Last week we embarked on the most relaxing form of the camping trip - the transport-your-house-into-the-woods weekend, which involves a lot of boozing, nature smashing, and general laziness all in the name of fresh air. I'm a huge advocate of this trip—it's notoriously entertaining and hugely relaxing, but sometimes after 50+ hours in a desk chair, it's time to stretch those legs and get some real exercise. This week we are going on a hiking trip, so stop reading now if the idea of trying to summit a mountain gives you the urge to roll over and reach for the bong. If you don't already have a tent, sleeping bag, and a good pair of hiking boots, explore those links and find one that fits your budget and needs. Now for the stuff you'll need to plant your flag on the first nameless peak you can find on the trail map.
A real hiking trip entails actually carrying all your gear with you and not just piling everything into the trunk and spilling it into the campsite when you park. You need everything to fit in a comfortable, lightweight backpack so that you can walk, climb, and scramble your way to the top of a mountain. A good weekend pack has roughly 3000-4500 cubic inches of space inside. You have to plan on carrying foot, clothing, a tent, sleeping bag, and other tools all the way to your destination and back. It sounds a lot worse than it really is, I promise. Here are some awesome weekend packs.
Highly under-appreciated, enormously important. Everyone seems to forget that there are no light switches out in the woods, and using a lighter to function is not a fun way to make it through the nighttime hours. You don't need to go over the top with this purchase, just find a lighter with a few different settings for different darkness levels and a good solid battery that you won't have to worry about dying on you. Here are a bunch of great headlamp options.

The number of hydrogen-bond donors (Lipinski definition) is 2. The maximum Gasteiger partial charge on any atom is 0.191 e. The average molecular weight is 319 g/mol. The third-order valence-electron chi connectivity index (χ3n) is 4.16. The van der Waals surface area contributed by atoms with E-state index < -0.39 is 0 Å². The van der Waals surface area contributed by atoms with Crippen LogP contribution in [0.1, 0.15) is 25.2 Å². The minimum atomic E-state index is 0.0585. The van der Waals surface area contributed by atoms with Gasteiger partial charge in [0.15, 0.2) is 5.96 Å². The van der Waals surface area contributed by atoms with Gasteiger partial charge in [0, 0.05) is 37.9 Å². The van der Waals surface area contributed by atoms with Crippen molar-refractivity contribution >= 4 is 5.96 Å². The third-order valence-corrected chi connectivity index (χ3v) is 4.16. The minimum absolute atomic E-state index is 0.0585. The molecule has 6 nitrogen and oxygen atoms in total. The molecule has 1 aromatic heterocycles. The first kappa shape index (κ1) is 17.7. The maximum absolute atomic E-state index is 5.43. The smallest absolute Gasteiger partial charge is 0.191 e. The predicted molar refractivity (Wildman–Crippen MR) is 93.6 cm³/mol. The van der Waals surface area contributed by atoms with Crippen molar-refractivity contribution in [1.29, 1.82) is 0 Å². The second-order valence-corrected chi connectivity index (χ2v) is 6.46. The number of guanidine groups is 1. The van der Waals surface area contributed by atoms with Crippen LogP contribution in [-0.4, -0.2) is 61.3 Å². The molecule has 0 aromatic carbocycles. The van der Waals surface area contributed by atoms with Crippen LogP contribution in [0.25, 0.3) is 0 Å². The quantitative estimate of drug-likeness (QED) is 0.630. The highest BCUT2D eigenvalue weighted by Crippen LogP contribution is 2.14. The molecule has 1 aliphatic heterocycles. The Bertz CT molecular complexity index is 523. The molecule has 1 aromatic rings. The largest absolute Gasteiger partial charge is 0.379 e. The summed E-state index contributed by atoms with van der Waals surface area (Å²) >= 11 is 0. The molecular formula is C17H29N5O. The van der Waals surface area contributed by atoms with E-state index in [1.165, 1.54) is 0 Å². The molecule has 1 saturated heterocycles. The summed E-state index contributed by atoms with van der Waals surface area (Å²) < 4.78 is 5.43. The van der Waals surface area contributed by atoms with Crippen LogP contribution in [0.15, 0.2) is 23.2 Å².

Food & Stoves
Food can be tricky when you've got limited space in your pack and you need to bring multiple days worth of nourishment. The easiest thing to do is pack things like granola bars, trail mix, fruit, peanut butter, english muffins, and beef jerky. No bro I know could survive very long on that diet, so I'd suggest a good stove. A stove gives you the ability to rapid-boil water, which opens up a whole world of delicious camping food. Breakfast is transformed into hot cocoa and oatmeal, lunch is a nice hearty soup, and dinner is a freeze-dried feast. Check out some of these affordable stoves and surprisingly tasty food options and live like a king in the woods. The Chili Mac with Beef from Mountain House also tastes good after hours on the trail (it says two servings, but you won't be splitting).
Water & Cookware
You have to think of the woods like Mexico: Don't drink the water. If you've got your stove, you can boil water and that will kill bacteria and other things like giardia (beaver fever = bad news) but who wants to stop mid-hike and break out all that equipment just for a quick gulp of water. The solution is a water bottle + purifier system. They're affordable, and you can fill a bottle, let it purify, and then transfer that water and repeat the process. Dinner time is going to require a few tools to prepare a meal, and a simple nested cookware set will help you with everything from preparation to eating and cleaning up. Check out some other water purification systems and cookware sets here.
Maps & Navigation
Don't leave the car thinking that your iPhone will spit out turn-by-turn directions when you type "top of Mount Liberty" into your Maps app. You absolutely need a trail map, and if you're new to backcountry adventures, you should get a GPS device too. They are some really helpful tools out there, like the Garmin Rino 120 which lets you save up to 8mb worth of trail data, talk to other FRS radio users, and beam your exact location to anyone in a 2 mile radius. If you think you might not be slick enough to manage the directions, bring someone who knows the area or bring one of these devices. Check out some handy trail maps and more versatile GPS devices. Don't be that dude who gets lost in the woods.
You can buy all these camping essentials through www.activejunky.com and you'll earn cash back on every purchase you make, which is nice because this gear can get expensive.